... the temples proper there are to be found in many places large or small images in stone or bronze of the deities of Buddha. The largest of these consist of colossal statues in bronze (Daibutsu), representing Buddha in a sitting position, and themselves forming the screen to a temple with smaller images. A similar statue is also to be found at Kamakura, another at Tokio, a third at Nara near Kioto, and so on. Some have of late years been sold for the value of the metal, one has in this way been brought to London, and is now exhibited in the Kensington Museum. The ...
— The Voyage of the Vega round Asia and Europe, Volume I and Volume II • A.E. Nordenskieold

... herself as a liar, it sought desperately for a means of escape. For a wink, she even nursed the idea of dragging in a sham man, under the pretence that Mr. Shepherd had been but a blind, used by her to screen some one else. But this yarn, twist it as she might, would not pass muster. Against it was the ...
— The Getting of Wisdom • Henry Handel Richardson

... she turned to make sure that Pedro was following her, and then crossed it quickly and disappeared through a gap in a hedge beyond. When Pedro passed through the gap he found her seated on the ground between the bushy screen and the cane-field that it inclosed. They were remote from all houses, from all curious ears; for the Alameda, being but a forlorn place, ...
— Stories by American Authors, Volume 10 • Various

... enchanted wood in the luminous green gloom that filled it, lulled by the swaying motion of the elephant's stride. The soothing silence of the woodland was broken only by the crowing of a jungle cock. The thick, leafy screen overhead excluded the glare of the tropic sunlight; and the heat was tempered to a welcome coolness by ...
— The Elephant God • Gordon Casserly

... not noticing the Blunderbuss, who had stepped behind a Japanese screen, "see what daddy sent me. Wasn't it nice of him? Why, Miss Harrison, I didn't see you." Eleanor dropped her roses on a table and came forward, looking in perplexity first at Miss Harrison and then around the room. "Betty," she went on quickly, ...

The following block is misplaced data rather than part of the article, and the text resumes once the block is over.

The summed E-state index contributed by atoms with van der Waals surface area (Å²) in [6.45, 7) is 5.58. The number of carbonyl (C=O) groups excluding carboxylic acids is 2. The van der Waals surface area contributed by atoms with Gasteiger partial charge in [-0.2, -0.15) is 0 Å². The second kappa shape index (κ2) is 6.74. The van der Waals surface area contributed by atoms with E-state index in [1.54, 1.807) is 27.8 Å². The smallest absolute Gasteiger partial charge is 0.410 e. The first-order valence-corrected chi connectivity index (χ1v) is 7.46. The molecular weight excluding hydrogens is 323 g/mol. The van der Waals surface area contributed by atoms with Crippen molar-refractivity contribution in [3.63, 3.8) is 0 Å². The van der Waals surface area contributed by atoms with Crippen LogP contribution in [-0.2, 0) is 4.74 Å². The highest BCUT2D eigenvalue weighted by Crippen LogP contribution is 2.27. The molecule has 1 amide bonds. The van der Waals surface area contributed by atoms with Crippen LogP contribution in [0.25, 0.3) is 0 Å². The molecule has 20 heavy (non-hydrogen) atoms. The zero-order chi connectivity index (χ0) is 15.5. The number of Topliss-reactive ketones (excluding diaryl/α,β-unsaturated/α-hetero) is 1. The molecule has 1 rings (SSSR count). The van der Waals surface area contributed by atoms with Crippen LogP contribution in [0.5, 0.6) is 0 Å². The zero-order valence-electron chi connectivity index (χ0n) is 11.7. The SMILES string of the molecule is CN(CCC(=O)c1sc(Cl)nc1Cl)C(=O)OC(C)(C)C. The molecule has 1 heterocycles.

— Betty Wales Senior • Margaret Warde

... absence of all vindictiveness from his judgments, their restorative aim and tendency. Whenever the sinner repents, reforms, puts himself in a right attitude, God is waiting to pardon and bless him, the sun shines and the happy heart is glad as at first, the cloudy screen of sin and fear and retributive alienation being removed. This view, when appreciated, affords as impressive a sanction to law, and as affecting an exhibition of love, as are theoretically ascribed to the doctrine ...
— The Destiny of the Soul - A Critical History of the Doctrine of a Future Life • William Rounseville Alger

... had sprung upon his horse's back and riding close to Hamersley, muttered in his ear, "Now I've opened a crack atween two o' the wehicles. Let's cut out through it. We kin keep in the kiver o' the smoke as far as it'll screen us. You foller, an' see that ye don't lose sight o' me. If we must go under in the eend, let it be out on the open plain, an' not shut up hyar like badgers in a barr'l. Follow me ...
— The Lone Ranche • Captain Mayne Reid

... after, and hands unseen Were hanging the night around us fast; But we knew that a bar was broken between Life and life: we were mixed at last In spite of the mortal screen."[B] ...
— Browning as a Philosophical and Religious Teacher • Henry Jones

... At this marriage to attend; For Thyself each heart prepare, Grant that all Thy love may share. Come, thou great expected guest, Come, and enter every breast; Lest the subtle foe steal in, Screen us ...
— Religion in Earnest - A Memorial of Mrs. Mary Lyth, of York • John Lyth

... blew in with the night wind; the light breeze struck chill on their wet clothes and faces. After awhile Eustace began a slow tour of inspection over the crag, seeking some cave or rock shelter, some projecting ledge of stone on the leeward side that might screen their backs at least from the driving showers. Cleer couldn't be left alone; she clung to his hand as he felt his way about the islet, with uncertain steps, through the gloom and fog. Once he steadied himself on a jutting ...
— Michael's Crag • Grant Allen

... of the veery. Away back on a hill, far above the little clearing, a whip-poor-will stationed himself in a treetop to complain over and over of the darkness and loneliness of the world. Just at Scotty's right hand, from behind a screen of scented basswood, came a sudden discordant sound, the rasping "meyow" of the cat-bird; a moment's silence followed and then arose a burst of delirious, bubbling melody, as though the naughty songster, ...